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Minnesota can do more to address tuberculosis among foreign-born residents

Language barriers frequently lead to a late diagnosis.

Imagine going to your doctor and being handed a paper with a bunch of scribbles. There is nothing familiar on the page as you try to figure out what it means. You have no idea what it says and your only clues are from a confusing visit with limited understood communication. This struggle is one that foreign-born persons face often. Foreign-born persons are those who are born outside of their country of residence. These include undocumented and lawfully present refugees and immigrants.

Karen Chen
Karen Chen
In 2018, it was estimated that 10 million people fell ill with tuberculosis worldwide. During that same year, 1.5 million people died from tuberculosis. It is the second cause of infectious disease around the world despite being both preventable and curable. From 2010-2018 foreign-born persons accounted for 65% of nationwide tuberculosis cases per year. In Minnesota they made up 82% of the cases.

The main causes of tuberculosis among foreign-born persons include: Many  come from areas common for tuberculosis; it is often overlooked by health providers in children and adolescents; and a lack of latent tuberculosis screening. A major cause of the disproportionate rates of tuberculosis cases among foreign-born persons in Hennepin County that must be addressed is the lack of proper latent tuberculosis screening, which leads to a late diagnosis.

There are many historical factors that have contributed to the high rates of tuberculosis cases among foreign-born persons in Minnesota, including a lack of insurance, social economic disadvantages, and environmental concerns. Noncitizens are significantly more likely than citizens to be uninsured. Lack of insurance can cause inability to seek needed care, including preventable care, due to the risk of unaffordable medical costs. Lack of education materials, translators, and availability of providers who practice cultural humility cause  a barrier to proper health care and influence the quality of care that patients receives. Tuberculosis progression is more likely to occur in an overcrowded area because of tobacco smoke exposure and indoor air pollutants.

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How can Minnesota do better?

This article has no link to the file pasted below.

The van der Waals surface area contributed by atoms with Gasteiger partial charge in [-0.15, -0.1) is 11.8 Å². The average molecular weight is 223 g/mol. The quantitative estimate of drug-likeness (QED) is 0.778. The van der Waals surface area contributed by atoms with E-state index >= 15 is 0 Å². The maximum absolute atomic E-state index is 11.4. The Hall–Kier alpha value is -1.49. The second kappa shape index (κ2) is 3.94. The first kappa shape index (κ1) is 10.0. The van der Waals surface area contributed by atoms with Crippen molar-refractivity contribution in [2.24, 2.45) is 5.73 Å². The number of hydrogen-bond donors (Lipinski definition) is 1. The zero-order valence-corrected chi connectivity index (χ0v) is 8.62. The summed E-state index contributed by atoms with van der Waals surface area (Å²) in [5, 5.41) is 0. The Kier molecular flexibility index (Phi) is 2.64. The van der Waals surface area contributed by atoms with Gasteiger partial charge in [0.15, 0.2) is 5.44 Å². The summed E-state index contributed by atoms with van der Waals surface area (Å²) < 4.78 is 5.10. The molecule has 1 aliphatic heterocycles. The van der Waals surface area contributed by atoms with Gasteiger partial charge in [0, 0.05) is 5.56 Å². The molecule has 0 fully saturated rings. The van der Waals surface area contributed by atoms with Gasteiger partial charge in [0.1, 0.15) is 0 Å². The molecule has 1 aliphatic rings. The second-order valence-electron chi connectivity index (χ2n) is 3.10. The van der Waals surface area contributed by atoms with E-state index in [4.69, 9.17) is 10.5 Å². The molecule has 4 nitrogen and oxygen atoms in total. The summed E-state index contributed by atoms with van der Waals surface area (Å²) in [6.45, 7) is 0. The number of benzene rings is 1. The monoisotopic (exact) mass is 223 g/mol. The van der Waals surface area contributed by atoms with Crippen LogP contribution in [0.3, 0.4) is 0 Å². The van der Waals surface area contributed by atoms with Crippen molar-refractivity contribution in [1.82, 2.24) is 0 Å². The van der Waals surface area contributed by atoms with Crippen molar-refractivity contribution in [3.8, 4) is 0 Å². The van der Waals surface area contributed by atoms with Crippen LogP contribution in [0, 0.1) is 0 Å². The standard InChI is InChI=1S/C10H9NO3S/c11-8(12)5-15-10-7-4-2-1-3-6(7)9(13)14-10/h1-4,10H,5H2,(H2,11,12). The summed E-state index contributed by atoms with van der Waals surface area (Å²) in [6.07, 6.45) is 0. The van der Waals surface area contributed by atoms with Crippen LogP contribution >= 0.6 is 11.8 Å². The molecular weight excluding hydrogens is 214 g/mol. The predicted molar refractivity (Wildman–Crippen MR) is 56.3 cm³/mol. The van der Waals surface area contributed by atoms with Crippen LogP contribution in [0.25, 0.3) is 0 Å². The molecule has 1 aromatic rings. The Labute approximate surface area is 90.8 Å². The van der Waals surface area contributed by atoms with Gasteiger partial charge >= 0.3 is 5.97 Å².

How can the Minnesota Legislature increase successful screening and timely diagnosis of latent tuberculosis among foreign-born persons in Hennepin Count? Active tuberculosis can form if latent tuberculosis remains untreated and becomes active. The Minnesota Department of Health TB Prevention and Control Program aims to reduce the incidence of tuberculosis through leadership and expertise. They facilitate screening for those at high risk for tuberculosis, provide education for health care providers and the public, and provide tuberculosis medications statewide. In order to effectively reach the foreign-born population, who are at high risk for tuberculosis, they should be providing this website and their education materials in more languages. Currently the program only offers Somali and Hmong translations of general tuberculosis informatics. If they were able to provide materials in Vietnamese and Lao, they would be able to address the languages of the five top countries of origin for foreign-born tuberculosis cases in Minnesota from 2014-2018.

Providing a website and education materials can improve health literacy for foreign-born persons who are not proficient in English. Access and utilization of health care, patient-provider relationship, and self-care are influenced by health literacy. Low health literacy is associated with poorer health outcomes and limited use of health care services. By offering translated materials, improved health literacy can help improve health outcomes and promote the use of health care services, such as tuberculosis screening. Treatment after such screening can prevent active tuberculosis.

This model would initially increase costs for the state as they will have to hire the appropriate translators to translate the website, informatics, and educational material. They will also have to spend money to print the materials needed and to distribute them in the communities. However, it would ultimately result in cost savings due to decreased spending in treating and managing tuberculosis cases.

Administratively, they have had success reaching foreign-born populations in the past as their program performance has increased every year since 2015 in evaluations and latent tuberculosis infection treatment. They have translated materials in the past, making them familiar with the process.

Karen Chen is a master of public health administration & policy candidate at the University of Minnesota.  


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